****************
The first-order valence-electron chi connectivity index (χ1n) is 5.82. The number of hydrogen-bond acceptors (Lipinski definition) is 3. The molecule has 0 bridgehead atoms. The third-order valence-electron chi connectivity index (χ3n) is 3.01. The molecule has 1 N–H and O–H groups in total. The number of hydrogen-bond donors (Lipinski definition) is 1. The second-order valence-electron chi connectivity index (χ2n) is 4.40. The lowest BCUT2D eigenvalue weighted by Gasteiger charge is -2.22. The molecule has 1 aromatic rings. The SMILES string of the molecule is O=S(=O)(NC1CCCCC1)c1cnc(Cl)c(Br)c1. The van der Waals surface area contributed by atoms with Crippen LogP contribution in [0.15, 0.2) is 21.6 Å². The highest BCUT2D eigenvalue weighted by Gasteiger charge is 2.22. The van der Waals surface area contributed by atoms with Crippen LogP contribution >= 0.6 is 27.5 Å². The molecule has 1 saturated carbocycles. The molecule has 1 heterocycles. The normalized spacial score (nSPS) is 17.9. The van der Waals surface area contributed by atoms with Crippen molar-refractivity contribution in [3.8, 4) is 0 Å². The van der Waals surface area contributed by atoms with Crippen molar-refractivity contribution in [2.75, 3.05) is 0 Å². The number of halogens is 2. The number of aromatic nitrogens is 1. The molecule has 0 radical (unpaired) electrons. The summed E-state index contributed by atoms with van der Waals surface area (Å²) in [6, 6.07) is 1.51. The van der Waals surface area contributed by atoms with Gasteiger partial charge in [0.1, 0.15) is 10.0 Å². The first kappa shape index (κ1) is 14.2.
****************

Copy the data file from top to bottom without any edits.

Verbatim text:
The first-order valence-electron chi connectivity index (χ1n) is 5.82. The number of hydrogen-bond acceptors (Lipinski definition) is 3. The molecule has 0 bridgehead atoms. The third-order valence-electron chi connectivity index (χ3n) is 3.01. The molecule has 1 N–H and O–H groups in total. The number of hydrogen-bond donors (Lipinski definition) is 1. The second-order valence-electron chi connectivity index (χ2n) is 4.40. The lowest BCUT2D eigenvalue weighted by Gasteiger charge is -2.22. The molecule has 1 aromatic rings. The SMILES string of the molecule is O=S(=O)(NC1CCCCC1)c1cnc(Cl)c(Br)c1. The van der Waals surface area contributed by atoms with Crippen LogP contribution in [0.15, 0.2) is 21.6 Å². The highest BCUT2D eigenvalue weighted by Gasteiger charge is 2.22. The van der Waals surface area contributed by atoms with Crippen LogP contribution >= 0.6 is 27.5 Å². The molecule has 1 saturated carbocycles. The molecule has 1 heterocycles. The normalized spacial score (nSPS) is 17.9. The van der Waals surface area contributed by atoms with Crippen molar-refractivity contribution in [3.8, 4) is 0 Å². The van der Waals surface area contributed by atoms with Crippen molar-refractivity contribution in [2.75, 3.05) is 0 Å². The number of halogens is 2. The number of aromatic nitrogens is 1. The molecule has 0 radical (unpaired) electrons. The summed E-state index contributed by atoms with van der Waals surface area (Å²) in [6, 6.07) is 1.51. The van der Waals surface area contributed by atoms with Gasteiger partial charge in [0.1, 0.15) is 10.0 Å². The first kappa shape index (κ1) is 14.2.